Many note that minimum wage workers would have to put in upwards of 100 hours per week to afford a modest one-bedroom apartment, using this argument to support a move up the pay scale. The latter argument, that it is simply impossible for a worker to subsist on the federal minimum wage, has led many states, counties and even municipalities to take matters into their own hands.

An Embarrassment of Regulations

As of July 1, 2018, 45 states had their own minimum wage regulations. As of June 20, 2018, 32 cities and the District of Columbia had their own minimum wage laws, as did five counties. Clearly, this makes for some rocket-scientist-worthy scenarios: For example, Chicago and Cook County, Illinois, each have their own regulations.

Currently, if an employer " … maintains a business facility in Chicago and/or is subject to one or more of the city's licensing requirements," employees making minimum wage are being compensated $12 per hour. Minimum wage employees of companies just outside the Windy City but still in Cook County are currently making $11 per hour. Both rates changed as of July 1, 2018.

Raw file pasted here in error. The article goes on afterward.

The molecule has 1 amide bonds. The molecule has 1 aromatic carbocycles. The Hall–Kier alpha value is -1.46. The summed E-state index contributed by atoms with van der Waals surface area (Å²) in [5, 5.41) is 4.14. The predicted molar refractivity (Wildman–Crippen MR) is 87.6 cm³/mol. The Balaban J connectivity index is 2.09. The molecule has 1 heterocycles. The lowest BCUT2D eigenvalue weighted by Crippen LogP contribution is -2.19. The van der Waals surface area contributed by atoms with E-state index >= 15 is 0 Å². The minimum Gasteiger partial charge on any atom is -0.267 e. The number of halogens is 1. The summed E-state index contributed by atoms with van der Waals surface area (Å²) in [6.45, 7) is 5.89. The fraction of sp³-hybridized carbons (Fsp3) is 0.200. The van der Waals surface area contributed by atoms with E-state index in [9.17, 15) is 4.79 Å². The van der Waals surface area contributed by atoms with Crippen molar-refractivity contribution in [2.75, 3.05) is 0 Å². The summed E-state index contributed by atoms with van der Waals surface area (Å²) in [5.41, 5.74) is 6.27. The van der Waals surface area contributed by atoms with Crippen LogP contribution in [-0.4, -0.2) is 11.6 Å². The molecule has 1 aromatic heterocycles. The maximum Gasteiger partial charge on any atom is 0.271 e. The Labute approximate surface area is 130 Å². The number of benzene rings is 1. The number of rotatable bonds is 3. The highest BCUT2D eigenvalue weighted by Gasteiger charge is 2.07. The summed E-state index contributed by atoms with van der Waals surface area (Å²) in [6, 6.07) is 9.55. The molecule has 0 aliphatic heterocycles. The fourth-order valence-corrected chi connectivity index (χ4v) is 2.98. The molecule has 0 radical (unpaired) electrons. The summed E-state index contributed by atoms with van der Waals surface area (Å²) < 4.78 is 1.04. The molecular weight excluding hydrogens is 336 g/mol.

Keep Up at Your Peril

Los Angeles, California, is another location with municipal sales tax rates. It's also the home of three dozen Carl's Jr. employees who became wealthy in 2017 when that company failed to heed an increase in that city's minimum wage. The company, based in Franklin, Tennessee, continued to compensate the employees at a rate of $10 or $10.25 per hour after the minimum wage rolled over to $10.50 on July 1, 2016, until December 31, 2016. The city of Los Angeles subsequently ordered Carl's Jr. to pay the employees - who had already received back pay in the amount of $5,400 - $910,010 in penalties, plus an additional $541,123 in penalties and fines.

The City of Los Angeles maintained that this error, which was spread - as noted - over three dozen employees who worked at seven different locations, was an example of "systemic failure to comply with the city's laws." Carl's Jr. officials, unsurprisingly, saw the situation somewhat differently, stating that they simply were unaware that the restaurants in question were located at Los Angeles street addresses, more than likely because the locations had P.O. boxes for mailing addresses.

Clearly, for the restaurant, this was a million-dollar (and then some) lesson, but you can learn from their mistakes. Today's cloud based payroll solutions help companies update wages for employees across their organization in mass with a single change. 

Today's best HCM solutions provide single-employee-record data management and streamlined processing. Make the investment so that you don't have to pay the price later. We look forward to helping you on this journey today.


Jen Leigh

Jen Leigh is a Senior Product Specialist with Inflection HR's Cloud Based HR and Workforce Management Solutions. Connect with Jenni and the rest of the Inflection HR Team on Twitter, Facebook, Linkedin, or Google +.